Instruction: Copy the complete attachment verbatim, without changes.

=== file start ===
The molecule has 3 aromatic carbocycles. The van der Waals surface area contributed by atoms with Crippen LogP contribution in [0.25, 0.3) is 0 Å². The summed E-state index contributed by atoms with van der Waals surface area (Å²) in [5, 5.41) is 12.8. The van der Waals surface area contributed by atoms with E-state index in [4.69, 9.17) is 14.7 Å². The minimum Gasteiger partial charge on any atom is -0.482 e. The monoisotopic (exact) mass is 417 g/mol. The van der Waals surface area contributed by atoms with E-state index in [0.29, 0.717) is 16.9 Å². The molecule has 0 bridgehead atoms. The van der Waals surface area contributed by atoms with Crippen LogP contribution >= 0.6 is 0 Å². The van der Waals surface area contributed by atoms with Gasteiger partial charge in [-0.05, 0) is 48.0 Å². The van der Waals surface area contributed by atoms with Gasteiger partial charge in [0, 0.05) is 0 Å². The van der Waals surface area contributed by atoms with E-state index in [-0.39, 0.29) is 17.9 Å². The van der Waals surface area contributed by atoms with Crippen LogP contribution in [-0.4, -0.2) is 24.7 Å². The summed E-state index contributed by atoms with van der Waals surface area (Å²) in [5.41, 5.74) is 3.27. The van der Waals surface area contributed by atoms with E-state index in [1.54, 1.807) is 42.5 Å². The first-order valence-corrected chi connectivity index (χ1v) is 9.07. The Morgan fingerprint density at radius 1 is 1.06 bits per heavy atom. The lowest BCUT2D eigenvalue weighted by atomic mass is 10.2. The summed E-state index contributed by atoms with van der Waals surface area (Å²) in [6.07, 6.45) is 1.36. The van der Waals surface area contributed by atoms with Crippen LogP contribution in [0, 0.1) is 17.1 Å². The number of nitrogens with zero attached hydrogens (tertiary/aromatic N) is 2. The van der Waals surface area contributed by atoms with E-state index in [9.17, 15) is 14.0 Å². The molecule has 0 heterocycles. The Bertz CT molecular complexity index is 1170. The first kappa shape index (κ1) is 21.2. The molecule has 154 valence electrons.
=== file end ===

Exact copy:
The molecule has 3 aromatic carbocycles. The van der Waals surface area contributed by atoms with Crippen LogP contribution in [0.25, 0.3) is 0 Å². The summed E-state index contributed by atoms with van der Waals surface area (Å²) in [5, 5.41) is 12.8. The van der Waals surface area contributed by atoms with E-state index in [4.69, 9.17) is 14.7 Å². The minimum Gasteiger partial charge on any atom is -0.482 e. The monoisotopic (exact) mass is 417 g/mol. The van der Waals surface area contributed by atoms with E-state index in [0.29, 0.717) is 16.9 Å². The molecule has 0 bridgehead atoms. The van der Waals surface area contributed by atoms with Crippen LogP contribution >= 0.6 is 0 Å². The van der Waals surface area contributed by atoms with Gasteiger partial charge in [-0.05, 0) is 48.0 Å². The van der Waals surface area contributed by atoms with Gasteiger partial charge in [0, 0.05) is 0 Å². The van der Waals surface area contributed by atoms with E-state index in [-0.39, 0.29) is 17.9 Å². The van der Waals surface area contributed by atoms with Crippen LogP contribution in [-0.4, -0.2) is 24.7 Å². The summed E-state index contributed by atoms with van der Waals surface area (Å²) in [5.41, 5.74) is 3.27. The van der Waals surface area contributed by atoms with E-state index in [1.54, 1.807) is 42.5 Å². The first-order valence-corrected chi connectivity index (χ1v) is 9.07. The Morgan fingerprint density at radius 1 is 1.06 bits per heavy atom. The lowest BCUT2D eigenvalue weighted by atomic mass is 10.2. The summed E-state index contributed by atoms with van der Waals surface area (Å²) in [6.07, 6.45) is 1.36. The van der Waals surface area contributed by atoms with Crippen LogP contribution in [0, 0.1) is 17.1 Å². The number of nitrogens with zero attached hydrogens (tertiary/aromatic N) is 2. The van der Waals surface area contributed by atoms with E-state index in [9.17, 15) is 14.0 Å². The molecule has 0 heterocycles. The Bertz CT molecular complexity index is 1170. The first kappa shape index (κ1) is 21.2. The molecule has 154 valence electrons.